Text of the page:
Ways to Enable / Disable the Built-In Windows 7 Admin Account Many people familiar with prior versions of Windows are curious what happened to the Local Administrator account that was always created by default. Does this account still exist, and how can you access it?<br /> Recently I ran into an awkward situation where after disjoining a Windows 7 client machine from the domain, I was unable to log in to the computer. This was not because I had forgotten the local administrator password, but because the local administrator account was disabled (which is the default behavior in Windows 7). Like in Windows Vista, in Windows 7 the built-in Administrator's account is disabled by default. Furthermore, this account is not associated with any password. After doing some research, I found the following procedure that worked really well.<br /> <a href="http://www.windowspasswordsrecovery.com/enable-disable-local-administrator-account-win7.htm">Enable Built-in Administrator Account</a><br /> Basically there are 4 ways in order to activate the account:<br /> A) Command Prompt To enable the built-in Administrator's account by using the Command Prompt please follow these steps:<br /> 1. First you'll need to open a command prompt in administrator mode by right-clicking and choosing "Run as administrator" (or use the Ctrl+Shift+Enter shortcut from the search box)<br /> <img src="run-command-prompt-as-administrator.jpg" /> 2. After that you only need to enter the simple command below to activate it.<br /> <b><i>net user administrator /active:yes</i></b><br /> <img src="enable-hidden-administrator-account.png" /> 3. You should see a message that the command completed successfully. Log out, and you'll now see the Administrator account as a choice.<br /> <img src="built-in-windows-7-administrator-account.png" /> You'll note that there's no password for this account, so if you want to leave it enabled you should change the password.<br /> B) Local Security Policy Another way of activating the administrator account in Windows 7 is via Local Security Policy.<br /> 1. Type secpol.msc in the search bar and hit enter.<br /> <img src="secpol.png" /> 2. After the Local Security Policy pops up, navigate to Local Policies-&gt; Security Options where you can see an entry that reads Accounts: Administrator account. Double click the entry to enable it.<br /> <img src="local-security-policy.png" /><br /> <img src="administrator-account-status.png" /> C) Using the Local Users and Groups Snap-in To enable the built-in Administrator's account by using the Local Users and Groups snap-in please follow these steps:<br /> 1. Open Local Users and Groups. You can do so by typing lusrmgr.msc in the Start search box or in the Run command and pressing ENTER. Or, you could open Computer Management by right-clicking Computer in the Start menu and selecting Manage.<br /> 2. Expand System Tools &gt; Local Users and Groups &gt; Users.<br /> 3. Right-click the Administrator account and select "Set Password".<br /> 4. In the"Set Password for Administrator" click "Proceed".<br /> 5. In the"Set Password for Administrator" enter the Administrator's desired password twice, and click "Ok".<br /> 6. Next, enable the Administrator's account. Right-click the Administrator's account and select "Properties".<br /> 7. Un-chek the "Account is disabled" check-box. Click on the "Ok" button.<br /> Administrator's account is now enabled and configured with a password.<br /> D) During the Installation Process There is a 3rd method which advanced users can use. This method can be used during the installation process itself.<br /> 1. During the installation, after being prompted to configure the new user account, you will be able to set the new account's password.<br /> 2. At that phase, press SHIFT and F10 keys together. A Command Prompt window will appear.<br /> 3. In the Command Prompt window, type:<br /> <b><i>net user</i></b><br /> Note how the Administrator account is there, yet the new user account has not been yet created.<br /> 4. To set the Administrator's account password:<br /> <b><i>net user *</i></b><br /> 5. Then enter the required password and confirm it.<br /> 6. To enable the Administrator's accoun:<br /> <b><i>net user administrator /active:yes</i></b><br /> 7. Close the Command Prompt window and continue with the installation process.<br /> If you log off you will now see the Administrator's account as a valid logon option.<br /> Disable Built-in Administrator Account Make sure you are logged on as your regular user account, and then open an administrator mode command prompt as above. Type the following command:<br /> <b><i>net user administrator /active:no</i></b><br /> <img src="disable-local-admin-account.png" /> The administrator account will now be disabled, and shouldn't show up on the login screen anymore.<br /> <a href="http://www.windowspasswordsrecovery.com/downloads/Windows_Password_Recovery_Tool_Trial.exe">Hack into Windows 7 Administrator Account </a> [Free Trial] Article source: http://www.windowspasswordsrecovery.com/enable-disable-local-administrator-account-win7.htm<br />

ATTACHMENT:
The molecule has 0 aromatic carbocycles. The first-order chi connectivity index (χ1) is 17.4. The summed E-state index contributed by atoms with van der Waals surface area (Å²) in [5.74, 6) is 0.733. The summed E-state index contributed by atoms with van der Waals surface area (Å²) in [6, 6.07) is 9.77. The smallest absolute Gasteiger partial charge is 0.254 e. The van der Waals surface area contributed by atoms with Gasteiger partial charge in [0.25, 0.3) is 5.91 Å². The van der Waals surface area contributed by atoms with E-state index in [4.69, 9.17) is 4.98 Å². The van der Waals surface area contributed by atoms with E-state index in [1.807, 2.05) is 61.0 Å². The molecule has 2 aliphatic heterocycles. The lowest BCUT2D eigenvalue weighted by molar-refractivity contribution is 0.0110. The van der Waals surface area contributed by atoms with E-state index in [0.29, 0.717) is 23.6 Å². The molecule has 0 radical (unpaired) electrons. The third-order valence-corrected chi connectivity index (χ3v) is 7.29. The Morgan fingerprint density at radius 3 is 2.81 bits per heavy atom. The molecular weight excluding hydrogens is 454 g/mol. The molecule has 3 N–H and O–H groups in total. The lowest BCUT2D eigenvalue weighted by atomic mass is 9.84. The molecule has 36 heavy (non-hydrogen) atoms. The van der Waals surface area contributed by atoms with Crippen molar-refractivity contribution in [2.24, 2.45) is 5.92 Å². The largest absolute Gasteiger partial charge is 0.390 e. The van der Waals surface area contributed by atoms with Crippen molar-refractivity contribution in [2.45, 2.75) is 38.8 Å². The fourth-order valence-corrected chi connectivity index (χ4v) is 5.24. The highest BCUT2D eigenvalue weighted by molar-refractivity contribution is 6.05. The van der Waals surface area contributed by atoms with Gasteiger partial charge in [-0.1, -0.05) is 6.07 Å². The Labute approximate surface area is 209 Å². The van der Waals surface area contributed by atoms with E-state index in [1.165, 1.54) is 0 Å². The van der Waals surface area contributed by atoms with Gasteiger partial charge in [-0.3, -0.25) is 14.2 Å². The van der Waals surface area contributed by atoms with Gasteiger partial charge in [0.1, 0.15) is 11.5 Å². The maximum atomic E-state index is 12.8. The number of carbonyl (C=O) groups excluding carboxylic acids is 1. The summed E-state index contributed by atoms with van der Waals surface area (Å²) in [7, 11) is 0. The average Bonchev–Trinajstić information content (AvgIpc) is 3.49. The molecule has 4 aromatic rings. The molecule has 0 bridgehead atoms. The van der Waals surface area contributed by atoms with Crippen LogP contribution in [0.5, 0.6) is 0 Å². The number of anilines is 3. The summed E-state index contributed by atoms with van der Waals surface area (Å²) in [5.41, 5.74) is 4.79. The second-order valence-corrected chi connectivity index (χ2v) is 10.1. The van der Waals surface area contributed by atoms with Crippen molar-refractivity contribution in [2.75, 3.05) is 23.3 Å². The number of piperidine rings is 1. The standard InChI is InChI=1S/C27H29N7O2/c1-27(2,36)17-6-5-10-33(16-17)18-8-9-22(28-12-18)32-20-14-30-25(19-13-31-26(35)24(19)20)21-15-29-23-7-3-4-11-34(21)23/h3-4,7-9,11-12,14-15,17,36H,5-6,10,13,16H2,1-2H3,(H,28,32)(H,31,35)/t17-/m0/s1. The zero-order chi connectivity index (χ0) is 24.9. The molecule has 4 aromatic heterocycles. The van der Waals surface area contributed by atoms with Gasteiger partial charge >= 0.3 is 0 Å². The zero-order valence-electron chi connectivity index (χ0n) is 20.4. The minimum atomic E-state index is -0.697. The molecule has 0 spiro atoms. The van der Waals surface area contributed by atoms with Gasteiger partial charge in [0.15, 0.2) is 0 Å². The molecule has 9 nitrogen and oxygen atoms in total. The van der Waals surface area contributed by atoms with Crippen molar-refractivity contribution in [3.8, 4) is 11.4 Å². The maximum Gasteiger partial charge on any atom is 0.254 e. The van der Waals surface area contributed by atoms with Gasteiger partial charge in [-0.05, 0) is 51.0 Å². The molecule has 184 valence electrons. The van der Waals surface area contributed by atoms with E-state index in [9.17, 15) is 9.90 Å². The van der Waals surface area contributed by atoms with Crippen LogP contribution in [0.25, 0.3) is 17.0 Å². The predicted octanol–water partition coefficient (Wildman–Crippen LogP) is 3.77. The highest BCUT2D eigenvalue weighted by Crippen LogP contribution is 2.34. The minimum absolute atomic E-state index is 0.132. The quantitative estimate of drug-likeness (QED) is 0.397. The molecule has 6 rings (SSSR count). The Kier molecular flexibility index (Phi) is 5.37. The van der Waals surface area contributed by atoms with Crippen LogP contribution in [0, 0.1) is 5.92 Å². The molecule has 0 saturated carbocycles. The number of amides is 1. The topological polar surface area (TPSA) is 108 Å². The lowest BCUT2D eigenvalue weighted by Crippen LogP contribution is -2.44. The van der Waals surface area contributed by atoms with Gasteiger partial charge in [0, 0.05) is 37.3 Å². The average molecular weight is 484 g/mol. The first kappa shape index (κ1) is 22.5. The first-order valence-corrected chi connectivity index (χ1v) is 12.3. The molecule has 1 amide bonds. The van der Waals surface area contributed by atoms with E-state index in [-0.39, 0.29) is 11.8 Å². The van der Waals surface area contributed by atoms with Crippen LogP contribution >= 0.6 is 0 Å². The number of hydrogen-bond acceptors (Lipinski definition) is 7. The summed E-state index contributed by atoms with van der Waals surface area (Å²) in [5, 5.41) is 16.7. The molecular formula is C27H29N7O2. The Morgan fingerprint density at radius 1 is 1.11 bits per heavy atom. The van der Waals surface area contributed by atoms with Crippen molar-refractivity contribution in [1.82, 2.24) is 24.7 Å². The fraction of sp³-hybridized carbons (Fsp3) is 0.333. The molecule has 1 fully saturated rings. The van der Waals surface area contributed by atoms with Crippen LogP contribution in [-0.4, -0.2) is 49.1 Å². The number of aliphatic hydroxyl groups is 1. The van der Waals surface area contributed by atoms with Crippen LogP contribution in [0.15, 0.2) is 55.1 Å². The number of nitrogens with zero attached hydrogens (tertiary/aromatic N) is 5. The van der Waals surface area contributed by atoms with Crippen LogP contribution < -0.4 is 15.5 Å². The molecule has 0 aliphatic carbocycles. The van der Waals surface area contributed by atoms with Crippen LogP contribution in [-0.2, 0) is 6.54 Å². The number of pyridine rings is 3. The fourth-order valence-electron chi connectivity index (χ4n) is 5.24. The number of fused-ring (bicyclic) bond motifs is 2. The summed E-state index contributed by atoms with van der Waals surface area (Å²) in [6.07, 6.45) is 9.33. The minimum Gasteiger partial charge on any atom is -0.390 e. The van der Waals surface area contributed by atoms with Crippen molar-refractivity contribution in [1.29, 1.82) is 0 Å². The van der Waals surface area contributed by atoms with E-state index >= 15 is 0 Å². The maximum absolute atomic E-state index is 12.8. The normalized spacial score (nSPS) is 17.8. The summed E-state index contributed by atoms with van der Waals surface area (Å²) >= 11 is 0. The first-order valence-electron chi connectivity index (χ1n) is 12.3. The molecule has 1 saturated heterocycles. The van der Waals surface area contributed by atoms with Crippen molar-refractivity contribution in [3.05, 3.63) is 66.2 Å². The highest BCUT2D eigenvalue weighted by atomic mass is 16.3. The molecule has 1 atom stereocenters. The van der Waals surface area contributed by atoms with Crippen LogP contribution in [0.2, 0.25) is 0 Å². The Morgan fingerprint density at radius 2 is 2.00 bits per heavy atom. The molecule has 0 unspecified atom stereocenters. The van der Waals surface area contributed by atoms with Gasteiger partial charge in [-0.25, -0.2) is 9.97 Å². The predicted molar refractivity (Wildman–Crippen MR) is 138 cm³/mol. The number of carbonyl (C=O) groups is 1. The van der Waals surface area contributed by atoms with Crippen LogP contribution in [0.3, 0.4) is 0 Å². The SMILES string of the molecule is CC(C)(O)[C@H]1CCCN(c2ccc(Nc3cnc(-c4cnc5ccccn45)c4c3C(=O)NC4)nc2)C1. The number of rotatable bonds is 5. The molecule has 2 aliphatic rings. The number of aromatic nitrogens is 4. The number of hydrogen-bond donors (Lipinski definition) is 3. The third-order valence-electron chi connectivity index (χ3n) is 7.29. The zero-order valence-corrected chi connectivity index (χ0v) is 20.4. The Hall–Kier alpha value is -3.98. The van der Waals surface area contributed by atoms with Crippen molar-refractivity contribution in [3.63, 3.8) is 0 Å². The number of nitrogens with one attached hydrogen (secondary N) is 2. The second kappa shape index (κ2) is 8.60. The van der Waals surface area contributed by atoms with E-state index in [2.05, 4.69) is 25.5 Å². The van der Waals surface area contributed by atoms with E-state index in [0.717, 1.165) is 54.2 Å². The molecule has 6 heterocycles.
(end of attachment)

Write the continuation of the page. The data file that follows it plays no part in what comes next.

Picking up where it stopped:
on May 23, 2011 | PC Desktops